What to Look for in a Professional Liability Insurance Policy

Say an accountant files their clients’ taxes on time, ensuring all their ducks are in a row. However, their client surprisingly gets a bill from the IRS. Instead of accepting the penalty, the client takes their accountant to court, claiming they made significant errors in preparing the returns.

A simple error can sometimes cost your clients money. When a client sues you because of a mistake committed by your company, professional liability insurance can help cover legal defense fees and other expenses. Professional liability insurance can help professionals and businesses avoid situations like this. Without it, such a circumstance may result in a costly claim that would almost certainly bankrupt or ruin your business.

What is Professional Liability Insurance?

Professional liability is the phrase used to define a professional’s culpability for any act or omission that violates a duty of care or service owed to their clients. It is also sometimes referred to as professional negligence.

The potential liability is compensation for negligence-related damage. The damage may have resulted from physical injury (for example, a broken arm caused by a neglected platform collapsing) or an economic loss (such as money lost by someone who lent money in reliance of an errant valuation over a property used in securing the loan).

Professional liability insurance is designed to cover a business for errors and omissions associated with the advice and services provided to clients.

It is beneficial for any business that offers professional services, such as lawyers, accountants, consultants, investment advisors, real estate agents, architects, medical experts, engineers, and tech companies. This insurance type generally covers court costs incurred from various client claims such as malpractice, negligence, misrepresentation, and inaccurate advice.

Professional liability insurance differs from general liability insurance in that it is specifically designed to cover client claims. This insurance may have different names depending on the profession, such as malpractice insurance for the medical and legal professions or errors and omissions insurance for real estate agents.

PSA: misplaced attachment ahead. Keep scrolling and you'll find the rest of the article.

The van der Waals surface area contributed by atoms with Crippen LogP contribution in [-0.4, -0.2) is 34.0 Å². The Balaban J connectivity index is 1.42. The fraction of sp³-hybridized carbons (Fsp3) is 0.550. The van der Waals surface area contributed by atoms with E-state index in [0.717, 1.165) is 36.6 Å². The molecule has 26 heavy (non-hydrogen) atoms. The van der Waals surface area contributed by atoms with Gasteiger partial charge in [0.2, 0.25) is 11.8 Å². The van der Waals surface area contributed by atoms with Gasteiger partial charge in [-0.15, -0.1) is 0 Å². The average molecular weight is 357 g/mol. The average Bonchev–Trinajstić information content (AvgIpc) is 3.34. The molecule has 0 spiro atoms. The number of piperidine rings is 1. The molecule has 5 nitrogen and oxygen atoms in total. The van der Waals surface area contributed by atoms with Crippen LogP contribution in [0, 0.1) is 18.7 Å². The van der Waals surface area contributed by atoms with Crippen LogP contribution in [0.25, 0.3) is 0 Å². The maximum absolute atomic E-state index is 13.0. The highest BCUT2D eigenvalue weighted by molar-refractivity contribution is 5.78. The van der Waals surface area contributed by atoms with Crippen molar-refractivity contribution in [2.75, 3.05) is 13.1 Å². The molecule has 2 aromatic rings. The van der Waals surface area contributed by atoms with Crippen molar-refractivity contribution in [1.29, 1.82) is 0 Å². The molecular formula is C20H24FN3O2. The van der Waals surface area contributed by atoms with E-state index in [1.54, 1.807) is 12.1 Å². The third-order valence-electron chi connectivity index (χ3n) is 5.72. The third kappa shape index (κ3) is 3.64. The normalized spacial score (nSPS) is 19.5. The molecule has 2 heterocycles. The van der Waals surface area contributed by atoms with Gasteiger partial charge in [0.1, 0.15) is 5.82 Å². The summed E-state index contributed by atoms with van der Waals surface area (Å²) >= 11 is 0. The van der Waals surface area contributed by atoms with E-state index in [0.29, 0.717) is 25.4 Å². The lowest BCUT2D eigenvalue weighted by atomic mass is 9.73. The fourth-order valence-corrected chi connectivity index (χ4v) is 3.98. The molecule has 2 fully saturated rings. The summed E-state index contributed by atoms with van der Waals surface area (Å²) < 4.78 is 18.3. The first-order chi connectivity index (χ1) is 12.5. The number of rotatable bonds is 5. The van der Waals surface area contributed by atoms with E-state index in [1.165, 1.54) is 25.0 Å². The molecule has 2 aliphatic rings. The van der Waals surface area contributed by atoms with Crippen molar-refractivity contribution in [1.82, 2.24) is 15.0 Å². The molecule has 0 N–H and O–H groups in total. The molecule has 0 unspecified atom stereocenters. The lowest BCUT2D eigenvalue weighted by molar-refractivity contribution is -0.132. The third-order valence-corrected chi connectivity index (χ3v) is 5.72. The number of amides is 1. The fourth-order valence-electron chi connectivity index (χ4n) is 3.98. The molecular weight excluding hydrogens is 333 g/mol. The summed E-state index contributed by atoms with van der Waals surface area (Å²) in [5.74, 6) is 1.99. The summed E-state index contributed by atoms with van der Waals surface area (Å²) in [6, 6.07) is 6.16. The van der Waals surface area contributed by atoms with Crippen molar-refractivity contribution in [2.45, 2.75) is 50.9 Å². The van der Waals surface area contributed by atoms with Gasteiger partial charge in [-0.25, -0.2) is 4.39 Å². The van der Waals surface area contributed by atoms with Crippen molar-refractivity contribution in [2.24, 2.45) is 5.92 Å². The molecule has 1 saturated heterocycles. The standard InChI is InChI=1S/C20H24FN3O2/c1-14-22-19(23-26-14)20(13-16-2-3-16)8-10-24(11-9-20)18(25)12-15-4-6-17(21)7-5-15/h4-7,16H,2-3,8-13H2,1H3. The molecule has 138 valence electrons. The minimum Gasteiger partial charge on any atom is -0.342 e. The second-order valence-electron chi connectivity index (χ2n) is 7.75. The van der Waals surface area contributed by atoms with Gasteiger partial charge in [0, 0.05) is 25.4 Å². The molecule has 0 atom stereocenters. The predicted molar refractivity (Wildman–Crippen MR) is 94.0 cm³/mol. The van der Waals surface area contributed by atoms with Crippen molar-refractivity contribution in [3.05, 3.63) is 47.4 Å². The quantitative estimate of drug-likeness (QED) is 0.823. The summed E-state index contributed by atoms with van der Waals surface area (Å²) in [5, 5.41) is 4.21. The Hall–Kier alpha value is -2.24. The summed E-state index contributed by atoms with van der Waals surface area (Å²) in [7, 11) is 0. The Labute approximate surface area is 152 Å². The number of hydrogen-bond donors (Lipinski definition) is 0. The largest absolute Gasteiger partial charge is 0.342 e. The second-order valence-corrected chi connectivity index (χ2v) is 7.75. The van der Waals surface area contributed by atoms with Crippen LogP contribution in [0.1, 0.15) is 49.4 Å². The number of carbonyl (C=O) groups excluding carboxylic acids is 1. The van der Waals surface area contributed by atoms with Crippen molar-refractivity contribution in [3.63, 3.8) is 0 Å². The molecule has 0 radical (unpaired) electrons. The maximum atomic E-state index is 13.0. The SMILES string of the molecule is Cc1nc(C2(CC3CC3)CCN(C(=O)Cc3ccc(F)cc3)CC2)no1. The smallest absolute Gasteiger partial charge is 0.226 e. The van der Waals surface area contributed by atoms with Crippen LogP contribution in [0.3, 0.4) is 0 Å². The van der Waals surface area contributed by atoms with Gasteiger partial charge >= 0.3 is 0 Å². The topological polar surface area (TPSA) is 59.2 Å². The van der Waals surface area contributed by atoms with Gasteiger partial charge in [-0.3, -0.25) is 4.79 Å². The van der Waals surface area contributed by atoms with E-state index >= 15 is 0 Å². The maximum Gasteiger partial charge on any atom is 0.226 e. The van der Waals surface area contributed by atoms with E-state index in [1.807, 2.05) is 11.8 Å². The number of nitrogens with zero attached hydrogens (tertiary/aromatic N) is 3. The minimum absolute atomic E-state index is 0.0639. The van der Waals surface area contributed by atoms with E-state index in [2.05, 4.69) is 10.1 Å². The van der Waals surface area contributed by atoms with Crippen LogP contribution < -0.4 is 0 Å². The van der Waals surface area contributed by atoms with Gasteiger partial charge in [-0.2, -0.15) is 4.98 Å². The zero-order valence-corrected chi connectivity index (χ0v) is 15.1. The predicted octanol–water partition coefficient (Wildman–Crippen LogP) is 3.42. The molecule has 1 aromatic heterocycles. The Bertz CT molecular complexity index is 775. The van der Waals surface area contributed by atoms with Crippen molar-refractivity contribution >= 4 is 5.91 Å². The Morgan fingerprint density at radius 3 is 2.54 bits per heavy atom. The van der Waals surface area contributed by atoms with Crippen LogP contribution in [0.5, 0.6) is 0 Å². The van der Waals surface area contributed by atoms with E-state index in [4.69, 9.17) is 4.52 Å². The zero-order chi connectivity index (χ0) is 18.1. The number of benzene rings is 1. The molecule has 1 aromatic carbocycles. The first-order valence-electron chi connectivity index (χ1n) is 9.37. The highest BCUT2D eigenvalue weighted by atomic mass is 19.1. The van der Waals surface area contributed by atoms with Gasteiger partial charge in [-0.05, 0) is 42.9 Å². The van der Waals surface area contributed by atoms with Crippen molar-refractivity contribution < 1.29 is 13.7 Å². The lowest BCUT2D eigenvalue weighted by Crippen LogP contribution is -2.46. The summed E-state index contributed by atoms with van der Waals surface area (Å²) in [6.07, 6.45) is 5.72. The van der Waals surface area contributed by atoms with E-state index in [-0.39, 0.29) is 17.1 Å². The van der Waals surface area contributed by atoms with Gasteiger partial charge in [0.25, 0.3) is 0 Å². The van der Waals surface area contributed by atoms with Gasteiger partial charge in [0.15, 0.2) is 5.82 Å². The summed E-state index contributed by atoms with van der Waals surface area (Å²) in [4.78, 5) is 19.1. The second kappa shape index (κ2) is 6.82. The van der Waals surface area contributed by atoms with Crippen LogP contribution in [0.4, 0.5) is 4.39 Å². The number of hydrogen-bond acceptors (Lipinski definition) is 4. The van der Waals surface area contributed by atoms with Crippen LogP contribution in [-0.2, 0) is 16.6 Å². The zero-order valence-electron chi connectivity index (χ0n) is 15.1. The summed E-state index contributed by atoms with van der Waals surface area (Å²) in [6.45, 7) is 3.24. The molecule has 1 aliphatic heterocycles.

How to Choose a Reputable Insurance Company?

Although professional liability insurance is conceptually similar across providers, it’s important to note different companies may have particular coverage thresholds. When seeking professional liability insurance, opt for a reputable company with experience providing this coverage type. The following list outlines a few things to keep in mind when choosing a professional liability insurance policy:

  • Find a reputable insurance company. It is recommended to choose one fully licensed in all jurisdictions, maintains financial stability, offers claims assistance, embraces personal ethics and risk management consultations, and provides competent and convenient customer service. Seek advice from authoritative online sources, coworkers, and mentors. When looking for a respectable insurance firm, professional associations are another excellent resource. Strong recommendations that highlight specific strengths and benefits are reliable indications of a company’s reputation.